Clock Restoration

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This is an abbreviated presentation of a topic covered in Extreme Restoration. The explanation in the book will be longer and in greater detail, but this overview provides the essentials.

Aging Wood: New wood looks a lot different than old wood. Old, unfinished wood often has a dark, dull gray color resulting from oxidation over time. When stained and/or finished, new wood will continue to look noticeably different than old. In order to cleanly integrate new parts into an old case, the new wood needs to be aged.......

Aging of wood cannot be achieved with stains or finishes. What is needed is a means to actually oxidize the wood fibers, but in a much short time than occurs naturally.

There are products on the market for aging wood and they all work to one degree or another. As an alternative to commercial products, I have found that some common household products can be used to very effectively oxidize and age wood.

The needed solutions are simple to make an use. The results are very impressive..............

Occasionally, it is necessary to create a new case part to replace a damaged or missing original. Creating the piece is usually not difficult, but making the piece fit in with the rest of the case takes some extra effort.

New wood simply doesn't look like old, oxidized wood. No matter what type of finish or stain is used, it still just looks new.........

The back side of molding pieces needs to look old even though it is unfinished. New veneer, when used along with original veneer needs to be aged to better fit in with the old original veneer.

My wife always get a terrified look on her face when she catches me in the kitchen, going though cabinets with a determined look on my face.

Unfortunately for her, it is in the kitchen that some of the best clock finishing products are to be found.

Here, I've gathered a tea bag and common household white vinegar.
The #0000 steel wool pad actually came from the shop.

To begin, tear up some bits of #0000 steel wool and place them loosely in a small, sealable jar or bottle.


Add enough household vinegar to fully cover the steel wool.


Attach the top of the jar and set aside for 24 hours or longer.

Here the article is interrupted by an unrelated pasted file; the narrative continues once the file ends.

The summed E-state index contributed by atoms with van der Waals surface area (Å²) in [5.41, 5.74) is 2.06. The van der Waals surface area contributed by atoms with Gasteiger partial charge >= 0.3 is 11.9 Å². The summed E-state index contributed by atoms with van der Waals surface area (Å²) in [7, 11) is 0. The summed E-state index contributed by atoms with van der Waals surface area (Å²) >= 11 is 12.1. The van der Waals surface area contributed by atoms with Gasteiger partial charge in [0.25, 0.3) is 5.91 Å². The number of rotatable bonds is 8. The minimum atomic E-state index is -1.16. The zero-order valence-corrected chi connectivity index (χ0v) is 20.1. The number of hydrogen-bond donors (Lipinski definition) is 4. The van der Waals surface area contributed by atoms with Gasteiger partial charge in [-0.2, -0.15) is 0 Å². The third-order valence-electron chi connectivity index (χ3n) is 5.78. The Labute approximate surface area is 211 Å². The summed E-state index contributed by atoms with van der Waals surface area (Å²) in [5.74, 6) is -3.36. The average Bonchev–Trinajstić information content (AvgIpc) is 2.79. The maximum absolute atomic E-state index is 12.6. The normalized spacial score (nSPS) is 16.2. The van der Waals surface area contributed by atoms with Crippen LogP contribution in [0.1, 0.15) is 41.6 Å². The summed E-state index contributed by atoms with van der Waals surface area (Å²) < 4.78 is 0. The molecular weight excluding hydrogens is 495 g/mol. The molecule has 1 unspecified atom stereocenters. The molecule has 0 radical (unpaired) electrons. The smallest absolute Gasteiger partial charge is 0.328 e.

The vinegar and steel wool will interact to create an iron based solution.

Don't expect the steel wool to fully dissolve. It will to some degree, but due to impurities, it will never fully dissolve.

Next day, boil some water then add about 1/3 cup of water to a small jar.

Add the tea bag and allow to steep and make a really strong tea blend.

Tetley and Lipton both work just as well at English tea.........It's all a matter of what's in the pantry at the time.

Once the tea is steeped, brush it onto the piece to be aged.  It isn't necessary that the tea remain warm.

Here two pieces of Pine are used.  One is the very white shade of
soft Pine while the other is more the pinkish shade seen in Fir.

Allow the tea to dry on the wood.

The tea contains tannic acid that is transferred to the wood.

Once the tea has dried, brush the area with the vinegar/steel wool mix.

You will see darkening of the wood begin almost immediately depending on the ambient temperature.

Once the vinegar is applied, allow the pieces to sit for 10 to 30 minutes.

In warm weather, 30 minutes will result in the wood turning very dark gray.

Here, both the light colored and darker Pine samples took on a lot of darkness.

It is sometimes necessary to lightly sand the oxidized area to bring the shading up a bit.

Close examination of the aged wood will show that the "shine" seen in new wood is gone. If the wood were to be stained, it would look very much like old wood now.

Note: This technique works well for aging new veneer when used in combination with existing old veneer. It is a good way to match the two.


Aging is a great way to make your replacement parts fit into the overall restoration. 

Taking the extra time to age the wood is another way to set your restoration work a step above............